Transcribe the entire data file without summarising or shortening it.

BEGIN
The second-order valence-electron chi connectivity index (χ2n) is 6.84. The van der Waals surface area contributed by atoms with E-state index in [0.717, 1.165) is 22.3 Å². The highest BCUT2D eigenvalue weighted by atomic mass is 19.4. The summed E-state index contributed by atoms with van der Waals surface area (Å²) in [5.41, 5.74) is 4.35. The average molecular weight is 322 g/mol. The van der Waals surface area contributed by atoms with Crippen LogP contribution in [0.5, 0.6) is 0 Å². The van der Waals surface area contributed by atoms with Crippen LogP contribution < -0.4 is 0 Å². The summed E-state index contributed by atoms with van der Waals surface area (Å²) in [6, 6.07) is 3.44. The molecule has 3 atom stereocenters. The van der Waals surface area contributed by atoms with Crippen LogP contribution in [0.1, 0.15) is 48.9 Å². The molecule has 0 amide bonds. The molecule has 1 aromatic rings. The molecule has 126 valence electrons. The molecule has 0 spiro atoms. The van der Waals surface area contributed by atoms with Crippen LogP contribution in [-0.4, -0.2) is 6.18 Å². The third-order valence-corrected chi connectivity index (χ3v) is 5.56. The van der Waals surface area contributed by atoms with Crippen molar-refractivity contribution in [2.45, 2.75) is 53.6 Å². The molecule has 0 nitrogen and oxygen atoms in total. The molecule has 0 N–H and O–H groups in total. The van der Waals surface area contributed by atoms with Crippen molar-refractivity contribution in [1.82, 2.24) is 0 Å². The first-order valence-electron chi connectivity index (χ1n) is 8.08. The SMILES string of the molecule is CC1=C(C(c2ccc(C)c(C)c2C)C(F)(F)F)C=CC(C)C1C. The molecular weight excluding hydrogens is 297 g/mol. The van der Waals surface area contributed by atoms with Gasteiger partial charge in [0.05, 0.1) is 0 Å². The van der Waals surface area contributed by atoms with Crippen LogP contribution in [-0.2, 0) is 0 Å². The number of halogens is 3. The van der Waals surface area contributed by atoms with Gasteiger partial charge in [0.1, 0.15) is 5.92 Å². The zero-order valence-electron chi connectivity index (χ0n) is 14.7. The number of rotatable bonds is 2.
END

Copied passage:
The second-order valence-electron chi connectivity index (χ2n) is 6.84. The van der Waals surface area contributed by atoms with E-state index in [0.717, 1.165) is 22.3 Å². The highest BCUT2D eigenvalue weighted by atomic mass is 19.4. The summed E-state index contributed by atoms with van der Waals surface area (Å²) in [5.41, 5.74) is 4.35. The average molecular weight is 322 g/mol. The van der Waals surface area contributed by atoms with Crippen LogP contribution in [0.5, 0.6) is 0 Å². The van der Waals surface area contributed by atoms with Crippen LogP contribution < -0.4 is 0 Å². The summed E-state index contributed by atoms with van der Waals surface area (Å²) in [6, 6.07) is 3.44. The molecule has 3 atom stereocenters. The van der Waals surface area contributed by atoms with Crippen LogP contribution in [0.1, 0.15) is 48.9 Å². The molecule has 0 amide bonds. The molecule has 1 aromatic rings. The molecule has 126 valence electrons. The molecule has 0 spiro atoms. The van der Waals surface area contributed by atoms with Crippen LogP contribution in [-0.4, -0.2) is 6.18 Å². The third-order valence-corrected chi connectivity index (χ3v) is 5.56. The van der Waals surface area contributed by atoms with Crippen molar-refractivity contribution in [2.45, 2.75) is 53.6 Å². The molecule has 0 nitrogen and oxygen atoms in total. The molecule has 0 N–H and O–H groups in total. The van der Waals surface area contributed by atoms with Crippen molar-refractivity contribution in [1.82, 2.24) is 0 Å². The first-order valence-electron chi connectivity index (χ1n) is 8.08. The SMILES string of the molecule is CC1=C(C(c2ccc(C)c(C)c2C)C(F)(F)F)C=CC(C)C1C. The molecular weight excluding hydrogens is 297 g/mol. The van der Waals surface area contributed by atoms with Gasteiger partial charge in [0.05, 0.1) is 0 Å². The van der Waals surface area contributed by atoms with Crippen LogP contribution in [-0.2, 0) is 0 Å². The number of halogens is 3. The van der Waals surface area contributed by atoms with Gasteiger partial charge in [0.1, 0.15) is 5.92 Å². The zero-order valence-electron chi connectivity index (χ0n) is 14.7. The number of rotatable bonds is 2.